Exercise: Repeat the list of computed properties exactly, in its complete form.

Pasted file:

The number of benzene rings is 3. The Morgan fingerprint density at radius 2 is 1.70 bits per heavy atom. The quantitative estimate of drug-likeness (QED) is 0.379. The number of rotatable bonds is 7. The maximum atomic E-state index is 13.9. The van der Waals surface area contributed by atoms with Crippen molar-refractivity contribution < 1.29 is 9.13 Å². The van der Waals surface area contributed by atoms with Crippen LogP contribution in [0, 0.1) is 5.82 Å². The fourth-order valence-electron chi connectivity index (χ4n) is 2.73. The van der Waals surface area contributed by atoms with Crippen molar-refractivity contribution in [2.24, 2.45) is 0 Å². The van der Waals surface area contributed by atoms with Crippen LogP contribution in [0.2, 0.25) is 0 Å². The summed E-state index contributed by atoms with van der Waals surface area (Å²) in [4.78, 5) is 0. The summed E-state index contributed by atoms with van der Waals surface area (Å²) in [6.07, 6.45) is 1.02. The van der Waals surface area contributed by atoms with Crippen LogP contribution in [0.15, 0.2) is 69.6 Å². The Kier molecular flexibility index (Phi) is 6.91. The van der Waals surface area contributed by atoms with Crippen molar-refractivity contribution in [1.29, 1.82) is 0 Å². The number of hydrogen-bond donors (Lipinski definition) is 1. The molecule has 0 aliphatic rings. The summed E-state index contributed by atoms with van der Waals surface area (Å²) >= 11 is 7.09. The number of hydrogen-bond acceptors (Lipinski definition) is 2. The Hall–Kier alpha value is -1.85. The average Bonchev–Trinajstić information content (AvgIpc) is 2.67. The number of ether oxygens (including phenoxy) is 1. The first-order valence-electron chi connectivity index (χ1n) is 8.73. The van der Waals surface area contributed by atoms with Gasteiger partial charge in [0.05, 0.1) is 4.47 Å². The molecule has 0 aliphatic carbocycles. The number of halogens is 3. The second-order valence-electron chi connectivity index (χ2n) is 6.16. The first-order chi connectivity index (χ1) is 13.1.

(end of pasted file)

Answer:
The number of benzene rings is 3. The Morgan fingerprint density at radius 2 is 1.70 bits per heavy atom. The quantitative estimate of drug-likeness (QED) is 0.379. The number of rotatable bonds is 7. The maximum atomic E-state index is 13.9. The van der Waals surface area contributed by atoms with Crippen molar-refractivity contribution < 1.29 is 9.13 Å². The van der Waals surface area contributed by atoms with Crippen LogP contribution in [0, 0.1) is 5.82 Å². The fourth-order valence-electron chi connectivity index (χ4n) is 2.73. The van der Waals surface area contributed by atoms with Crippen molar-refractivity contribution in [2.24, 2.45) is 0 Å². The van der Waals surface area contributed by atoms with Crippen LogP contribution in [0.2, 0.25) is 0 Å². The summed E-state index contributed by atoms with van der Waals surface area (Å²) in [4.78, 5) is 0. The summed E-state index contributed by atoms with van der Waals surface area (Å²) in [6.07, 6.45) is 1.02. The van der Waals surface area contributed by atoms with Crippen LogP contribution in [0.15, 0.2) is 69.6 Å². The Kier molecular flexibility index (Phi) is 6.91. The van der Waals surface area contributed by atoms with Crippen molar-refractivity contribution in [1.29, 1.82) is 0 Å². The number of hydrogen-bond donors (Lipinski definition) is 1. The molecule has 0 aliphatic rings. The summed E-state index contributed by atoms with van der Waals surface area (Å²) >= 11 is 7.09. The number of hydrogen-bond acceptors (Lipinski definition) is 2. The Hall–Kier alpha value is -1.85. The average Bonchev–Trinajstić information content (AvgIpc) is 2.67. The number of ether oxygens (including phenoxy) is 1. The first-order valence-electron chi connectivity index (χ1n) is 8.73. The van der Waals surface area contributed by atoms with Gasteiger partial charge in [0.05, 0.1) is 4.47 Å². The molecule has 0 aliphatic carbocycles. The number of halogens is 3. The second-order valence-electron chi connectivity index (χ2n) is 6.16. The first-order chi connectivity index (χ1) is 13.1.